#28. Does Yahweh make a covenant with Abraham and bind it through a sacrifice OR does El Shaddai place his covenant between Abraham and himself and bind it through the observance of circumcision? (Gen 15:9-18 vs Gen 17:1-14)

The book of Genesis as it now stands contains two separate Abrahamic covenant passages: Genesis 15:1-18 and Genesis 17:1-14. When we examine these two passages closely we notice that each one has its own particular style, vocabulary, and theological emphasis. For example, the version in Genesis 15 consistently uses the name Yahweh when referring to the deity, is set as an informal dialogue between Abraham and Yahweh, the conversation is focused on the issueRead More

#29. Is the promise of the land of Canaan given unconditionally OR conditionally? (Gen 12:7, 13:15, 15:7, etc. vs Gen 17:1-14; Deut 4:1, 4:40, 5:29-30, etc.; Ezek 33:23-29)

In #28 we saw that the book of Genesis actually contains two once separate accounts of the Abrahamic covenant, and we noted their main differences and contradiction. In this post and the 2 that follow we will look at other contradictory expressions of the Abrahamic covenant between the writings of the Yahwist, Priestly source, the Deuteronomist, and lastly Paul. The promise of possessing the land of Canaan to Abraham and his descendants is aRead More

#30. Yahweh’s promise to give the land of Canaan as an eternal possession to Abraham and his seed is conditional to observing which covenant: the covenant of circumcision OR the Deuteronomic covenant stipulated in Deut 12-26? (Gen 17:1-14 vs Deut 4:1, 5:28-30, 6:1-2, 8:1, 28:15-63, 29:24-27, 30:17-18)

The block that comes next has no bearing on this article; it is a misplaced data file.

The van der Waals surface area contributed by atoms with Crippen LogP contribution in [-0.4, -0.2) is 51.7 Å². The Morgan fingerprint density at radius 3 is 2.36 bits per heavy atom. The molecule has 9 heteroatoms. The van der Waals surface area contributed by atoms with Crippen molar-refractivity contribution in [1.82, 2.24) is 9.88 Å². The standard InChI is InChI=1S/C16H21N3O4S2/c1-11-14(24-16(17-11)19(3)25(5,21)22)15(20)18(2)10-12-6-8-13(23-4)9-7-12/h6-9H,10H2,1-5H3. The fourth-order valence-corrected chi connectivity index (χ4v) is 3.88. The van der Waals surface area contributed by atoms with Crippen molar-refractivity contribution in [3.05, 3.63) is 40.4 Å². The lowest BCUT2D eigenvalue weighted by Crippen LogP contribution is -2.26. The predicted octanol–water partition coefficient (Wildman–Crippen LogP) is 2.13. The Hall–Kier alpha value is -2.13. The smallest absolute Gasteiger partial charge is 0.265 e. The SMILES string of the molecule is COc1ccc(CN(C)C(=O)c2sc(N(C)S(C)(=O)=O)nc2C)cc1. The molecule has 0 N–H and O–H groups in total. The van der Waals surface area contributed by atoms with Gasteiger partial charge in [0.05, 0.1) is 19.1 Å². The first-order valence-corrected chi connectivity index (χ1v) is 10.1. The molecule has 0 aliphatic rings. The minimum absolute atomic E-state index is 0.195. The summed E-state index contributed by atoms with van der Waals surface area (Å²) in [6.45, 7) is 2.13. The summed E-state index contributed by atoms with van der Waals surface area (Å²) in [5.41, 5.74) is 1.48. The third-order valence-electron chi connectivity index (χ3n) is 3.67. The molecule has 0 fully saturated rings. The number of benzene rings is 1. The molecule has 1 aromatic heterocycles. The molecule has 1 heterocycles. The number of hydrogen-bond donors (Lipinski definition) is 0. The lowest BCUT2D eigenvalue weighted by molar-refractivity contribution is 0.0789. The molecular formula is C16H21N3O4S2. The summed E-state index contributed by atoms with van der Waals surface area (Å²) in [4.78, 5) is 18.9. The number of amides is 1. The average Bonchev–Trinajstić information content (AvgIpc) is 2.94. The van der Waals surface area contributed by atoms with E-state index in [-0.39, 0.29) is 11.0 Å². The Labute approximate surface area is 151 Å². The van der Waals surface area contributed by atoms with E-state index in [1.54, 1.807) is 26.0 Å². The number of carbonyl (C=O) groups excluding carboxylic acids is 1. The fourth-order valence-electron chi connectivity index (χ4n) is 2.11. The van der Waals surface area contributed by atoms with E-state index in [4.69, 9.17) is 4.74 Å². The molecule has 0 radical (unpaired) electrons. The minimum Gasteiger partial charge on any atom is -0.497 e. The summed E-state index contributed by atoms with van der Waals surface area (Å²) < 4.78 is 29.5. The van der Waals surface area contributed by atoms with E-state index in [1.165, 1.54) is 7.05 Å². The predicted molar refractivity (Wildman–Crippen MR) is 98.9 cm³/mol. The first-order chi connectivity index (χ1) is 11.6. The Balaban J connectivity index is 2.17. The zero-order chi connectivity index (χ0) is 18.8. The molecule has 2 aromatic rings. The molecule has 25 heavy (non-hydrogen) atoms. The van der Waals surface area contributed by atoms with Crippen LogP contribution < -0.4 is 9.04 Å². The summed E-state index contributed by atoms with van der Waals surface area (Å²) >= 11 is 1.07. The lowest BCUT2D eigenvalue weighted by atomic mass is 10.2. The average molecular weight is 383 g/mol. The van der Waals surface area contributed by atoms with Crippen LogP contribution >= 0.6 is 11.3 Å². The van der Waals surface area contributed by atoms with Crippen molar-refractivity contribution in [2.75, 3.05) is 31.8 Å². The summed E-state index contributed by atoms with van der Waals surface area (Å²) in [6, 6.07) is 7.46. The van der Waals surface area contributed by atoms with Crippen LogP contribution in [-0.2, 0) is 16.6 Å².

In contradictions #28 and #29 we learned that the version of the Abrahamic covenant now preserved in Genesis 17:1-14 was penned by the Priestly writer. In it Yahweh as El Shaddai promises to give Abraham and his seed “all the land of Canaan as an eternal possession,” and to become their god (17:8). In exchange for this Abraham and his seed must observe and keep the covenant: And you, you shallRead More

#31. Is the covenant of circumcision an eternal covenant OR not? (Gen 17:1-14 vs Gal 3-4; Rom 4:9-12)

At heart, this contradiction is between a text written by an elitist Aaronid priestly guild writing from their exilic condition in Babylon at the end of the 6th century BC, and which was a specific response to their historical crisis and to its historical audience AND a text written by fervent Jew “in Christ” writing in the 1st century AD to a Hellenistic audience on the fringes of the Roman empire. It too was shaped by itsRead More

#32. 400 years of slavery in Egypt OR 430? (Gen 15:13 vs Ex 12:40)